3. Some 8-bit boards are flash-limited and might not be able to support all the features you may wish to add. With regard to speed, for traditional Cartesian printers, it’s usually not an issue. For Delta printers, speed can be an issue, with 8-bit boards barely able to keep up. Newer printers are also pushing boundaries on printing speed, and for this, a 32-bit board is preferred.

      Other features, such as ethernet and wifi connectivity also require more cycles and firmware space, though of course you can also add such features by adding an Esp or Pi board.

    4. Someone will correct me if I’m wrong, but it looks like Marlin 8-bit development has been frozen at 1.1.x, and all new development on the 2.0.x branch is 32-bit.

      Also, I was recently looking through the Marlin config file. Some of the newer features are very processor intensive. According to bug reports on Marlin’s GitHub, developers seem to be having trouble squeezing these new features into the limited cycle count of 8-bit processors.

      1. Marlin 2.0 is still in development, but does support the Atmega HAL.

        1.1.9 is the last version in the line though… new stuff is always risky… so probably the mature code will be the stable choice for awhile. =)

    5. 2 simple reasons

      1. faster/better mcu allows you to enable more features and less restrictions on firmware development
      2. cheaper *compared to ATMega2560 (in fact, the mcu is way cheaper) which gives the board designer more headroom to use better components

  4. I’ll never understand the religious obsession with making AiO boards.
    If there’s a newer & better mcu or stepper drivers available then you’re stuck up shit creek without a paddle.
    Thus further contributing to planned obsolescence and potentially pollution due to discarded electronics, since whole board would have to be replaced instead of just specific modules.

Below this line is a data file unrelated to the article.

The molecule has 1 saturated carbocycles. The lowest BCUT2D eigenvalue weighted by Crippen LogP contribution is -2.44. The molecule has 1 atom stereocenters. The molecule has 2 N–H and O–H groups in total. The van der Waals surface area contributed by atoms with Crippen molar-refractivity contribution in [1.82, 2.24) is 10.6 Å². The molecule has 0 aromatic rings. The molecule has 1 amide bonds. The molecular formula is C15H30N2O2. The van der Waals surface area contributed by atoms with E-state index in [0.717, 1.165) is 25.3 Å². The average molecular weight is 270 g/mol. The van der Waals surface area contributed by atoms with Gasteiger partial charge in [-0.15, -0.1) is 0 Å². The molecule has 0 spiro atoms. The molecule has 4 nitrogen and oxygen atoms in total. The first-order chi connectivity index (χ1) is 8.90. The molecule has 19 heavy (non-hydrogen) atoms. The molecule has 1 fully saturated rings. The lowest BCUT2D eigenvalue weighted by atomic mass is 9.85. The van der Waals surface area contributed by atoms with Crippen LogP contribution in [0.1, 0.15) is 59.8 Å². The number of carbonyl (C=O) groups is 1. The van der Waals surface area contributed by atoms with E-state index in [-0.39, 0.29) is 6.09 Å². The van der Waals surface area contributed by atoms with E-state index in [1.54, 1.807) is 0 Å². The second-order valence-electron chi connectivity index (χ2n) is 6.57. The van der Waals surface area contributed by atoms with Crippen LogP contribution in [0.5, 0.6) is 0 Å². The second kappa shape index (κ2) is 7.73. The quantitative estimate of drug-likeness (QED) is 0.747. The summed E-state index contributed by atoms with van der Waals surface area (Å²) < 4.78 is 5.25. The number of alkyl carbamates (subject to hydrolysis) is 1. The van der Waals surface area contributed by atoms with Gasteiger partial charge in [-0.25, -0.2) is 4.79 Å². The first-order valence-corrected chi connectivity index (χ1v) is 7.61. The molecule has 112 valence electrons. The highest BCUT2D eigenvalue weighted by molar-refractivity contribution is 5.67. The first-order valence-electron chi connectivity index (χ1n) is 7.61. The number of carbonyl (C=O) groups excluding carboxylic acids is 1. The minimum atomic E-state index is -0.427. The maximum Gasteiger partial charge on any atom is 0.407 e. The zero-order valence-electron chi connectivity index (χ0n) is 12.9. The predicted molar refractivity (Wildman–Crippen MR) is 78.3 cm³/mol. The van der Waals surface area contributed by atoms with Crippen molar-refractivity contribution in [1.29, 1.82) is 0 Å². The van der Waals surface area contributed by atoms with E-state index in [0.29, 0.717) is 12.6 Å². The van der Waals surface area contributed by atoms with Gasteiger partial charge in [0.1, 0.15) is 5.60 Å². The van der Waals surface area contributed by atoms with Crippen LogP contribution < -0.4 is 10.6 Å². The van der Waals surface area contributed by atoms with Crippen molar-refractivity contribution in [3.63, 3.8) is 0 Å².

But I guess that’s partially a symptom of cutting corners regarding short term costs, and the thermal limitations of the stepstick form factor.

    1. The stepstick is a standard pin-out, and plugging in step/dir signal leads to external high-power driver modules is trivial. We can agree going modular is a good long term solution though =)

      We built our custom RAMPS style board as we needed a 65A 12v bus for 8-axis club projects.
      I guess everyone’s use-case differ.

    2. It is only a problem when your existing board can’t handle the work it was design to do NOT because you are envy of newer chips. Just because you have a more modular system, doesn’t mean you won’t need to throw away/recycle the modules that you swap out.

      One thing that this board does better than individual stepper driver module is the cooling.

      1. Depends on the driver chip, but if you are customizing something it is common for wiring to accidentally disconnect or a circuit fault to occur. I have seen users with solder-ball shorts, broken up conductors, and random motor wiring.

        Also, with JST connectors one has to careful they don’t tug free while running on some steppers…. zip ties, strain relief, and glues help. The classic A4988 drivers wold sometimes burn out half the driver if they disconnected while running.

        On rare occasions the driver-chips and or current-adjustment resisters also fail, but it was usually related to excessive heat and corrosion. We have used Pololu modules for many years, and once a system is setup it is very reliable. The same module pin-out is available for several driver-chip options including Trinamic.

        I can assure you our group didn’t take joy in soldering another 150 pins of headers on every member’s board, but rather we understood it was necessary to provide inexperienced users a maintenance/hack-able/upgrade-able option that doesn’t require a hot-air rework station. I am personally comfortable with both… ;-)

        If you are mass producing thousands of something, than the priority shifts away from repair-ability to quality-control. For mass produced items, automated part-placement makes more sense than the added cost of plug modules.

        Again, it depends on the end use-case. Trinamic drivers are great for some applications, but can pose a problem for some users confused by what they actually do…. Personally, I recommend prioritizing budgets for better hardware/motors, as the end machines simply produce better results. =)